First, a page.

In 2014, standing next to my new bride as her maid of honor was giving her toast, in the middle of this everyone at the reception was blown away when out of the blue this nut rides a Harley into the middle of the reception, leading my bride to grab the microphone and say, “I have a little announcement. Brad has always wanted a Shovelhead, so I got him one as a wedding present!”
Mind blown! Yeah, my wife is pretty damn rad. From there I took it down to the frame and built a screamin’ bar hopper. You know, 16-inch apes, drag pipes, slammer shocks, a pretty black paint job, and forward controls. Your everyday typical Oregon Harley ridin’ dude’s style. Let’s get something straight. There’s nothing wrong with that style but up here at that time it was the “go to.” We were always a bit behind when it came to the leading edge of performance and style. But not anymore.
This bike was a blast to run around town and on short trips. However it sat more than I rode it. It was a big part of my brand Crash Inc. at the time. As the Harley community grew more performance minded, I built a bagger encompassing these ideas. It was both more comfortable for my wife to ride and helped my brand grow. Fast forward to 2018. I had the pleasure of meeting The Man, The Myth, The Legend: Victor Hansen aka @MOD_GLIDE07. We became best friends instantly (he’s the reason this article happened, and I appreciate it more than he knows).
We kept in touch over the next year and I planned a trip down to Born Free in 2019. The trip and show blew my mind being in the thick of all these performance-built bikes!
That’s when the spark hit me. I told myself I’d come straight home and transform/build my bar hopper shovelhead into a performance wide glide. Not only packing good looks but also packing performance without losing the old shovelhead nostalgia. I’d assemble it with some trick, updated “new age” parts. And so the “Troublehead” was born.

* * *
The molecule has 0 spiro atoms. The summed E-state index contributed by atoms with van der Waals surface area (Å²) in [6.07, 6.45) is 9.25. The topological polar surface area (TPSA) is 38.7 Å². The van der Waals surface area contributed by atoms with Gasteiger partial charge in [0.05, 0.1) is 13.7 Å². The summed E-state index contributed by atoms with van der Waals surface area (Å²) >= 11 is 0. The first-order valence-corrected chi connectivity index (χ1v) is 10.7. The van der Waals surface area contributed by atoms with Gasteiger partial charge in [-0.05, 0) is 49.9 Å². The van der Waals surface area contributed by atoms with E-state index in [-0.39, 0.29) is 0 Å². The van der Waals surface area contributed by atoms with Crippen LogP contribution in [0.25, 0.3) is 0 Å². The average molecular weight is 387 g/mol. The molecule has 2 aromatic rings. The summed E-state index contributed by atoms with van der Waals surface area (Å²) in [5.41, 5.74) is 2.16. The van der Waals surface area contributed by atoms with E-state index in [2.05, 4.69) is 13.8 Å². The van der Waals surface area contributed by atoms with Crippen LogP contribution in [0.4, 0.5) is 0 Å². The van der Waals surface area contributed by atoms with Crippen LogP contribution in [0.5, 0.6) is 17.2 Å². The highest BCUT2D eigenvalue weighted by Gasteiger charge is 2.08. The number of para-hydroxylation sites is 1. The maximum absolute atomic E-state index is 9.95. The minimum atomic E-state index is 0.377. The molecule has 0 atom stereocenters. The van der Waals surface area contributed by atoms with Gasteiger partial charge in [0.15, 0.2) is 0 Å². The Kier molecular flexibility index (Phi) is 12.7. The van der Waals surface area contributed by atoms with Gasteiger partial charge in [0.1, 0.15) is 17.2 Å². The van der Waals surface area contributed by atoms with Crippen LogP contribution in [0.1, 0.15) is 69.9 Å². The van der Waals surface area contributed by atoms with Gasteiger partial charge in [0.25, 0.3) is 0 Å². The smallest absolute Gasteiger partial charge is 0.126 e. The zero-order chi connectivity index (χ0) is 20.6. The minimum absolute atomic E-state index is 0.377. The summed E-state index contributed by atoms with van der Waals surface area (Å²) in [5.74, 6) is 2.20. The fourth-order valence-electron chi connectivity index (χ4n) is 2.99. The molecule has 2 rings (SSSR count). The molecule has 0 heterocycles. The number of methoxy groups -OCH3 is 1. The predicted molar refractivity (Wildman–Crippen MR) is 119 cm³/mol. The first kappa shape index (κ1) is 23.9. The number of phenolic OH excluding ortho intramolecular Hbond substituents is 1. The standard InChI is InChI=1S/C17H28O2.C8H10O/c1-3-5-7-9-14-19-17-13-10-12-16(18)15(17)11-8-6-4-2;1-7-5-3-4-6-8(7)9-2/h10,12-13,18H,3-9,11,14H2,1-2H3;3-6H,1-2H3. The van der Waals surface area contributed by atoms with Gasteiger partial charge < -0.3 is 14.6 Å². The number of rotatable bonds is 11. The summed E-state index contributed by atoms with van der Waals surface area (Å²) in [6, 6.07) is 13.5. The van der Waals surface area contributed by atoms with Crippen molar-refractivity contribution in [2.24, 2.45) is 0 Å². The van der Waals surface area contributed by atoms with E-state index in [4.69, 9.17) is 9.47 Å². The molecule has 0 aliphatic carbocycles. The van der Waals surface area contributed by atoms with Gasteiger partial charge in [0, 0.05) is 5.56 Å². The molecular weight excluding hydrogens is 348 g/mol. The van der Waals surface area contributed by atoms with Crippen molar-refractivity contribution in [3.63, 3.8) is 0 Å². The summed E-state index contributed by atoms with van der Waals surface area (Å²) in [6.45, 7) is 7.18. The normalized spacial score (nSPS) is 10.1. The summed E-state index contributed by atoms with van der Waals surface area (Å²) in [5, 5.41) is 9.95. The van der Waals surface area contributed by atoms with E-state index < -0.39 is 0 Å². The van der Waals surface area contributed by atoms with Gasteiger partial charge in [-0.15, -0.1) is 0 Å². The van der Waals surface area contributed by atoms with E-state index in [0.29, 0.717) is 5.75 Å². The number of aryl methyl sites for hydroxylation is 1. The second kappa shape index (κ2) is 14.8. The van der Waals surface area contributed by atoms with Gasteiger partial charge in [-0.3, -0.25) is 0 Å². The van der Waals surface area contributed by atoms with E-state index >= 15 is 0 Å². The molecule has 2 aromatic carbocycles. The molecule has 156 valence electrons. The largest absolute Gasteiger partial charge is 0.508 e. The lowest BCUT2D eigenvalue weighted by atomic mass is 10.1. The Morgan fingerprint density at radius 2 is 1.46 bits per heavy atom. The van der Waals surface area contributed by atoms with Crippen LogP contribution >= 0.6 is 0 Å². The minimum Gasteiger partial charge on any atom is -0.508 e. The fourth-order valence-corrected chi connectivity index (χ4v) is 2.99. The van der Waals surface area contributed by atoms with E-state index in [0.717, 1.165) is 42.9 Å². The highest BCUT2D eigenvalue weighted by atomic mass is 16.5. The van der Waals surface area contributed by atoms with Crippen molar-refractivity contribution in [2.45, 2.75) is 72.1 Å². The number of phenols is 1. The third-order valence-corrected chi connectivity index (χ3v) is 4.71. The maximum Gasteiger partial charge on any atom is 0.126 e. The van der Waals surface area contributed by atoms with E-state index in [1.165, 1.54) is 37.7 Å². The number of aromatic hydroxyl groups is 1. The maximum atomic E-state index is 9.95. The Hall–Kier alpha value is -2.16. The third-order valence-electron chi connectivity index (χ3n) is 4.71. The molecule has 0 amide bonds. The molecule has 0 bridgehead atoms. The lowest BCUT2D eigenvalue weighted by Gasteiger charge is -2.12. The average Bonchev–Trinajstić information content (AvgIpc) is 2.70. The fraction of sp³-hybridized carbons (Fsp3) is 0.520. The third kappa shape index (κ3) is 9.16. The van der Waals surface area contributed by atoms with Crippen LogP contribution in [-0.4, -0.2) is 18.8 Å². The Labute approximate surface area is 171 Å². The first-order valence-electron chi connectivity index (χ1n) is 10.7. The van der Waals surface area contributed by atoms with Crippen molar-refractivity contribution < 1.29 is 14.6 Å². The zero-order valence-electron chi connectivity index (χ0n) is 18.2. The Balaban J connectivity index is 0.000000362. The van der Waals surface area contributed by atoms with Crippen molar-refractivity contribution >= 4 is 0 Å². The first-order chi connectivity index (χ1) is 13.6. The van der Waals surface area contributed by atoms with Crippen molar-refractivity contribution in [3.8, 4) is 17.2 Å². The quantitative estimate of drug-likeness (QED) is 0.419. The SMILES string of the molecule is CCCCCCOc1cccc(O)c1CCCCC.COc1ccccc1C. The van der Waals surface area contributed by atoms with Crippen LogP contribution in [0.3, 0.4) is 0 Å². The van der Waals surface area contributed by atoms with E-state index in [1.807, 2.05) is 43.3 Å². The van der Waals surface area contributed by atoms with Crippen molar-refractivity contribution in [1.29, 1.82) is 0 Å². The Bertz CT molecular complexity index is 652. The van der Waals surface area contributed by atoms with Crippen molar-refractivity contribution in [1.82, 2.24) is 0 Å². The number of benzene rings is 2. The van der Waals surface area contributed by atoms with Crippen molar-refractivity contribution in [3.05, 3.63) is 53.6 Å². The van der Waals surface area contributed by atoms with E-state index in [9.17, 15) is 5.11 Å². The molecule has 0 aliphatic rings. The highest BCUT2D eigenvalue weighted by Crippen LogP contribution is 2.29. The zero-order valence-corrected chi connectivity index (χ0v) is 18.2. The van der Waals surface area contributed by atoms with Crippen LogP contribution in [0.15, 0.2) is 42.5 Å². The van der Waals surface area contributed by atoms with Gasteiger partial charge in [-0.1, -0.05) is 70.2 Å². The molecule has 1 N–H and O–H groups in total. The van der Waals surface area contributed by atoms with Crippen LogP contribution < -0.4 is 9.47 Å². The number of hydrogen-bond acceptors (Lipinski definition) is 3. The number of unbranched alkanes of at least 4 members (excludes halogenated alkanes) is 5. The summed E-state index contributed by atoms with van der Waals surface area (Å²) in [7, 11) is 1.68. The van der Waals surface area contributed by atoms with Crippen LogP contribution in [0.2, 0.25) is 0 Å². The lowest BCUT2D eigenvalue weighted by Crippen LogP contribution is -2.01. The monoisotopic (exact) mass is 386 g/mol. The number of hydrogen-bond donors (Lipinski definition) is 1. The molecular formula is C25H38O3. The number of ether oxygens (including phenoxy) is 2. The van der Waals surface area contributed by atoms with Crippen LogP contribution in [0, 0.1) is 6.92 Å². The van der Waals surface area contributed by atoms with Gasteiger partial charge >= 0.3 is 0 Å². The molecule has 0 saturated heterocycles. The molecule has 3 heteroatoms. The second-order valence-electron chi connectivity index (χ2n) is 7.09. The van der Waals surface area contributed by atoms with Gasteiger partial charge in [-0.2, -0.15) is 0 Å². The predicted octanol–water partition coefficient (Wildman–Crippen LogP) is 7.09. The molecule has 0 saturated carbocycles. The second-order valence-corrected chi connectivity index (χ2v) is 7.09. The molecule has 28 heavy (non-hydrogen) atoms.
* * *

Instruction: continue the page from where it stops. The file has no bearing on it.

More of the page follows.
To the naked eye most people think it’s an old FXE with some trick parts, but it’s not. It started as a 1981 FXWG, with factory forward controls, a 21-inch spoke front wheel—the whole nine. This time around I started by fabbing up my own tank mounts to run a Fat Bob rubber mount tank. After, I ditched the Fat Bob fender and struts, went to an FX rear fender setup, and converted back to mid controls.
Race Tech was nice enough to set me up with springs and gold valves. I also grabbed a set of mags and machined some spacers for the front rotors. That let me retain the 41mm wide glide front end. Chopper Hauss made me a one off set of 10-inch full floater rotors to keep that old school feel. After some serious research, shimming, and shaving, I was able to squeeze some GMA 4 piston calipers on her. If you know shovels you know they weren’t equipped with much stopping power. Now she stops on a dime.
She needed some more HP so of course S&S jugs and heads were in order. My buddy Wes does paint work for a hobby. He shot the paint in his barn. My boy Dallas and I re-shaped an old king and queen seat for her in my shop. He then took it back to South Dakota, where we literally designed the seat via text and Facetime. We even mailed it back and forth a couple times. The crash bar was handmade by my bro Rob. Additionally, my homey and I Mychal designed the license plate mount. He hand shaped to the bike.
Out back the Shovelhead sports Racing Bros shocks, an adjustable swing arm, some cool sliders, and matching caliper and rotor. I also completely re-wired the bike and updated to all LED lighting. I was asked when putting it together if was going to retain the kicker and I said, “Hell yeah.” So of course it needed a matching pedal which ties in well with the old-meets-new theme.
All said and done the Troublehead was quite the challenge. But to me it’s a true testament to the power of positivity, putting in work, and accomplishing anything you set your mind to. There are many far more talented garage builders out there that we may or may not ever see (social media is definitely helping with that). Yet we’re out here, all of us are adding something unique and important to the Harley community. So, for this opportunity, Jeff, I thank you. I’m holding my beer up high to you and all the rest of us garage builders out there. –Brad Columbus